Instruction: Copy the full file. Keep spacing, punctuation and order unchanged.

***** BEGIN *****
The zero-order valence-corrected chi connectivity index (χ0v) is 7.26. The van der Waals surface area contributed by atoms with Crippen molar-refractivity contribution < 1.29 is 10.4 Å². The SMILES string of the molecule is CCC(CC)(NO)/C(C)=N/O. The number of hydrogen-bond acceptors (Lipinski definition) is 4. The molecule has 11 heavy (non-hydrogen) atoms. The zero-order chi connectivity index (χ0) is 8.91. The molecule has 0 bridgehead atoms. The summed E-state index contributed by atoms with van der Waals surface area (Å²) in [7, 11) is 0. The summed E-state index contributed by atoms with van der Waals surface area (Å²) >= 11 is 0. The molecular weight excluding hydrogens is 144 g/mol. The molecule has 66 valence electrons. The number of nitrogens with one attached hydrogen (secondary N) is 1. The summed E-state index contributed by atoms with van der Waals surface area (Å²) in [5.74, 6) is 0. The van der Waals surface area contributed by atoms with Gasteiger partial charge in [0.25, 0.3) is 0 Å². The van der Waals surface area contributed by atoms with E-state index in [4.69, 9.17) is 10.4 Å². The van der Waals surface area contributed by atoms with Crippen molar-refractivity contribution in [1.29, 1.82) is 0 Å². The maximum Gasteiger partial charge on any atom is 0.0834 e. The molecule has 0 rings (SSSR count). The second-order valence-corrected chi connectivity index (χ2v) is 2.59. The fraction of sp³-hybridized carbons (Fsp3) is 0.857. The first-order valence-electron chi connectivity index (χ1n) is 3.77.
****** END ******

The zero-order valence-corrected chi connectivity index (χ0v) is 7.26. The van der Waals surface area contributed by atoms with Crippen molar-refractivity contribution < 1.29 is 10.4 Å². The SMILES string of the molecule is CCC(CC)(NO)/C(C)=N/O. The number of hydrogen-bond acceptors (Lipinski definition) is 4. The molecule has 11 heavy (non-hydrogen) atoms. The zero-order chi connectivity index (χ0) is 8.91. The molecule has 0 bridgehead atoms. The summed E-state index contributed by atoms with van der Waals surface area (Å²) in [7, 11) is 0. The summed E-state index contributed by atoms with van der Waals surface area (Å²) >= 11 is 0. The molecular weight excluding hydrogens is 144 g/mol. The molecule has 66 valence electrons. The number of nitrogens with one attached hydrogen (secondary N) is 1. The summed E-state index contributed by atoms with van der Waals surface area (Å²) in [5.74, 6) is 0. The van der Waals surface area contributed by atoms with Gasteiger partial charge in [0.25, 0.3) is 0 Å². The van der Waals surface area contributed by atoms with E-state index in [4.69, 9.17) is 10.4 Å². The van der Waals surface area contributed by atoms with Crippen molar-refractivity contribution in [1.29, 1.82) is 0 Å². The maximum Gasteiger partial charge on any atom is 0.0834 e. The molecule has 0 rings (SSSR count). The second-order valence-corrected chi connectivity index (χ2v) is 2.59. The fraction of sp³-hybridized carbons (Fsp3) is 0.857. The first-order valence-electron chi connectivity index (χ1n) is 3.77.